Trailer Maintenance Information/Bearings
The number ONE reason for boat trailer nightmares is Bearing Failure.
9 handy tips on how to avoid bearing failure
- Get your bearings serviced regularly – at least once per 6 months, and definitely before a major trip. Even if your trailer is not being used, condensation of air occurs in the bearing cavity and can cause rust to commence. Deterioration can happen quickly and often results in problems occurring at the worst possible time.
- Check the grease levels yourself, either by removing the cap or bearing buddy, or looking through the clear caps. Milky grease is a sign that it has been compromised by water. Repack the bearing with grease if required, but never overfill the cavity or bearing buddy.
- Try and avoid submerging your bearings (and trailer) too deep in the water if you can help it. Most trailer designs nowadays support the launch and retrieval of your boat without deep submerging of the trailer. On a single-axle trailer, aim for somewhere between the axle and top of the guards; and with tandems, do not submerge below the front axle line. How deep you go is also governed by how steep or shallow the ramp is.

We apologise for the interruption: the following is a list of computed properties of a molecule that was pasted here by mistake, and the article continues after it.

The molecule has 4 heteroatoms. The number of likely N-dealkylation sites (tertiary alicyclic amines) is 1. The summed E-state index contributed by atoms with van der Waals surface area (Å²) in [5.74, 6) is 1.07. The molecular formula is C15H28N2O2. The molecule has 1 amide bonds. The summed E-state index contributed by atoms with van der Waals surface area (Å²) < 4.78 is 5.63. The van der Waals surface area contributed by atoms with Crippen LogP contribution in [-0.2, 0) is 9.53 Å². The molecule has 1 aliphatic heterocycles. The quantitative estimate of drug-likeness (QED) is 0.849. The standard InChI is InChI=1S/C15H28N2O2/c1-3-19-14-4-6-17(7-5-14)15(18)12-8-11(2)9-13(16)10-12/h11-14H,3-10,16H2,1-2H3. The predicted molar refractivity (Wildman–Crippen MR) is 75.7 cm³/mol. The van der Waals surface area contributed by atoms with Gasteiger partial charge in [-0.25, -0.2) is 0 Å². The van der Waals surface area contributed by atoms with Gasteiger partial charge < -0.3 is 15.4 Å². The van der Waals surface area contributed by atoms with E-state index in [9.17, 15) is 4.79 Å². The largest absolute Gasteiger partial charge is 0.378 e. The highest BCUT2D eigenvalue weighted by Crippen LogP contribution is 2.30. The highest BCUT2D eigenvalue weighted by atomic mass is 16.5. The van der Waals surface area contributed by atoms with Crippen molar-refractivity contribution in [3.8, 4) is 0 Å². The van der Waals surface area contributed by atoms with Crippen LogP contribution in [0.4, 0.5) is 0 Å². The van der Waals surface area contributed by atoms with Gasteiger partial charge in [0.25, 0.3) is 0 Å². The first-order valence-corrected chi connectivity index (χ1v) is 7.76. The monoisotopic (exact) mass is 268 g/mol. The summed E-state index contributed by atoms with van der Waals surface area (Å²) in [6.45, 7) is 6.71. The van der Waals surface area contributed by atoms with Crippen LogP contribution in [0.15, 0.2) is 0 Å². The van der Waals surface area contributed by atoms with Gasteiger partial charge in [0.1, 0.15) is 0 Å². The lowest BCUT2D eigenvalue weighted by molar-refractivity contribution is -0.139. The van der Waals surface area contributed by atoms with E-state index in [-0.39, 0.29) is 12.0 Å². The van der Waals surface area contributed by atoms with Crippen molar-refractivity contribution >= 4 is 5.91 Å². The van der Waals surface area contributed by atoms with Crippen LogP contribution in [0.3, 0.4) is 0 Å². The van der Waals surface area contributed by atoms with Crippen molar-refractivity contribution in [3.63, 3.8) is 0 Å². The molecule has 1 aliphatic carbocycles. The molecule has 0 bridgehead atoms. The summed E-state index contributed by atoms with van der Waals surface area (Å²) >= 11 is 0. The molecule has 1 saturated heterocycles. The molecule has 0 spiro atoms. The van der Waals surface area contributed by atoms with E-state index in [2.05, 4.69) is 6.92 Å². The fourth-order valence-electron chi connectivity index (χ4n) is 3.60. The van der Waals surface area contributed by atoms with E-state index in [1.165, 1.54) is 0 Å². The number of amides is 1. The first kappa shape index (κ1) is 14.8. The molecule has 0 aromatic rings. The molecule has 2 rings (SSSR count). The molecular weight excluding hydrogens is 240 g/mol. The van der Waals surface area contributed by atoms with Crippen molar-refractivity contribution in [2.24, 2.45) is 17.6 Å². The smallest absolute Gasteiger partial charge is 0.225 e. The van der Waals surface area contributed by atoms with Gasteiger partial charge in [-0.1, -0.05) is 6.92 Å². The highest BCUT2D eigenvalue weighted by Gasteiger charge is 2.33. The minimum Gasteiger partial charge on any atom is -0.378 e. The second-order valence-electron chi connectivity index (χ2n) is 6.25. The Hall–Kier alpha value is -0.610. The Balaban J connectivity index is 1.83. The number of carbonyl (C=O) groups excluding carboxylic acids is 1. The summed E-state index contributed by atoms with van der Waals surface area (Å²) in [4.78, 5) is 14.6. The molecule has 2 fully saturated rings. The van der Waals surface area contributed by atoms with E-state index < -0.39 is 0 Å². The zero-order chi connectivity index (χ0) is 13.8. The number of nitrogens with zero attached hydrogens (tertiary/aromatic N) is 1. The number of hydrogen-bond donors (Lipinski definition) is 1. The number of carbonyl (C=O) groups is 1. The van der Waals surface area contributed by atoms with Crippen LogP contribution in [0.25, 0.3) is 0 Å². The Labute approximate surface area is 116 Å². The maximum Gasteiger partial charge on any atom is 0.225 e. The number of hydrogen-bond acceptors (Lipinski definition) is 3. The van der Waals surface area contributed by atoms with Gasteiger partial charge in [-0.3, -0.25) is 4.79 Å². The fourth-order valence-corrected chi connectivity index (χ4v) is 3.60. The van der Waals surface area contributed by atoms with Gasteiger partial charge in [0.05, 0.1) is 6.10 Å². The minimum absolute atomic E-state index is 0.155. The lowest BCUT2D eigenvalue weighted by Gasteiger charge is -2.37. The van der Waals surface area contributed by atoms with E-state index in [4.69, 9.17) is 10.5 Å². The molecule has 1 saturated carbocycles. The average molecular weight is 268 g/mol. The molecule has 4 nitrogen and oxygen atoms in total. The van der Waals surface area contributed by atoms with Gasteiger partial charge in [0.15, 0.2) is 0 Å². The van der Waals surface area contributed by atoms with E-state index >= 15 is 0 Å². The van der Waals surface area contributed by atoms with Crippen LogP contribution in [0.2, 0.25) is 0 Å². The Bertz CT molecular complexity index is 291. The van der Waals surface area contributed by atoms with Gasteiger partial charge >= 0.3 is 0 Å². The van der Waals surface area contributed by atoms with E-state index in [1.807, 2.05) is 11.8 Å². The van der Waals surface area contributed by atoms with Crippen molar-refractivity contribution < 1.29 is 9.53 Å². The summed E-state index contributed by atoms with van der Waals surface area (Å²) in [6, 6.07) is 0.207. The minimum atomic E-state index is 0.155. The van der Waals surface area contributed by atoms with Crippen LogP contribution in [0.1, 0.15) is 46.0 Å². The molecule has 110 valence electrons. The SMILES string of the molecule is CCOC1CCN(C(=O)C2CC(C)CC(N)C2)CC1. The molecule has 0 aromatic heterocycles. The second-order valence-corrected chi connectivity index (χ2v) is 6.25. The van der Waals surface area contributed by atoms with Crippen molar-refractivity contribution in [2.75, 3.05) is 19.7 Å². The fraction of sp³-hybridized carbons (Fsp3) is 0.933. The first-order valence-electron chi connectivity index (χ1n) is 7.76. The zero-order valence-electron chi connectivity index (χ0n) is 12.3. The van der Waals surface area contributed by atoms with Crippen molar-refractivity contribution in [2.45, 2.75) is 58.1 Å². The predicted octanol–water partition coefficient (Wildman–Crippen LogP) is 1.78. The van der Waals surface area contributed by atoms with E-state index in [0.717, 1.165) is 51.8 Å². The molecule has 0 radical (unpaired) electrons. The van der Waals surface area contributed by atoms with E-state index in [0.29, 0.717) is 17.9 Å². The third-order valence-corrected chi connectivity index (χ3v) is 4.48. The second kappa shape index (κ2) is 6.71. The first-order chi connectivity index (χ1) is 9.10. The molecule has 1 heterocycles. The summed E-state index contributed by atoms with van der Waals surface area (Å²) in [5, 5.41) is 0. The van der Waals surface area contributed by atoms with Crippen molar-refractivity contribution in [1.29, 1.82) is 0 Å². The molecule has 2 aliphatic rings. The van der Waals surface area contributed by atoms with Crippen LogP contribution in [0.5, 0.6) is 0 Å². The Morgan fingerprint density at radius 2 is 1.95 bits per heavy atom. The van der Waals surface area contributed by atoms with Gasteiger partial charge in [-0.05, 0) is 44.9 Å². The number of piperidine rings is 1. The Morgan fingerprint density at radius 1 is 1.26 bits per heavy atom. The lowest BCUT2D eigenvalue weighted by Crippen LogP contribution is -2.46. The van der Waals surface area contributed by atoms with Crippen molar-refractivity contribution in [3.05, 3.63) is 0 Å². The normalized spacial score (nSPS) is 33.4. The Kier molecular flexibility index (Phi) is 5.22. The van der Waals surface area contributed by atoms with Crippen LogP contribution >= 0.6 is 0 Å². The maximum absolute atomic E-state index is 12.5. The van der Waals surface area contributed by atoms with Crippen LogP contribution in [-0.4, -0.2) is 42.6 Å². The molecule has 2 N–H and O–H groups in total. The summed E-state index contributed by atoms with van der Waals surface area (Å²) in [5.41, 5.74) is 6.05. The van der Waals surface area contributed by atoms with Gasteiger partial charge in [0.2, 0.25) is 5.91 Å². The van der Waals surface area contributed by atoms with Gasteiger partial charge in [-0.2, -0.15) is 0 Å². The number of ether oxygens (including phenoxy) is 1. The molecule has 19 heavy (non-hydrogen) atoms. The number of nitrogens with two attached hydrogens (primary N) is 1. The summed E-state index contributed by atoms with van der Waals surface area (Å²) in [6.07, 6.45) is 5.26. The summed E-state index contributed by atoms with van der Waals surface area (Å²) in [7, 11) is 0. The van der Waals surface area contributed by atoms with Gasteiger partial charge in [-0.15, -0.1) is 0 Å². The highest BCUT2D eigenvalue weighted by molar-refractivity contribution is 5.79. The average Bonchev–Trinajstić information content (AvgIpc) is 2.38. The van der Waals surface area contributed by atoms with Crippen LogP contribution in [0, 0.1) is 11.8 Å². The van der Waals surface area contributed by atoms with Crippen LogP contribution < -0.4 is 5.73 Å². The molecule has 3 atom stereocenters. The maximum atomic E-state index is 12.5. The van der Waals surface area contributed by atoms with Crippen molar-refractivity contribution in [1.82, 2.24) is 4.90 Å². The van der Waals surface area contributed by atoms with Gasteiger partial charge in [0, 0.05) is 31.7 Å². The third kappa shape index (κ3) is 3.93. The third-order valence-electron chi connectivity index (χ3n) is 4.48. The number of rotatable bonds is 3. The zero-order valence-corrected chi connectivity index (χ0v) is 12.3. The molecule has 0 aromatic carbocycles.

- Ensure your bearings have a cap, cover, or bearing buddy. Covers can and do fall off; however, they should be replaced immediately. So not submerge the bearings of the trailer in the water, without a bearing cover of sorts. You’re only inviting water in, and major problems down the line. All our trailers are supplied with high-quality bearing buddies or covers.
- Wait for the bearings to cool off before submerging the trailer in water. After a long trip to the ramp, your bearings & grease will have heated up – but once the bearings are submerged, the cool temperature will cause the grease to contract and ‘suck in’ water into the bearing cavity.
- Feel your hubs for excess heat when traveling. They should not feel any hotter than a cup of coffee. If they are ‘overheating’ then if prepared, attend to them yourself, or head to the nearest garage/ workshop for some assistance.
- Use the correct grease with your bearings; this should be high-temperature marine grease, ideally lithium based, which will not degrade with water.
- Carry a spare set of bearings with you; and better still a spare hub with bearings in it – to make any changeover very easy. Also, ensure that you have the correct bearings and that these are well-seated in the hub.
- Use double-lip marine grease seals for better protection against water ingress.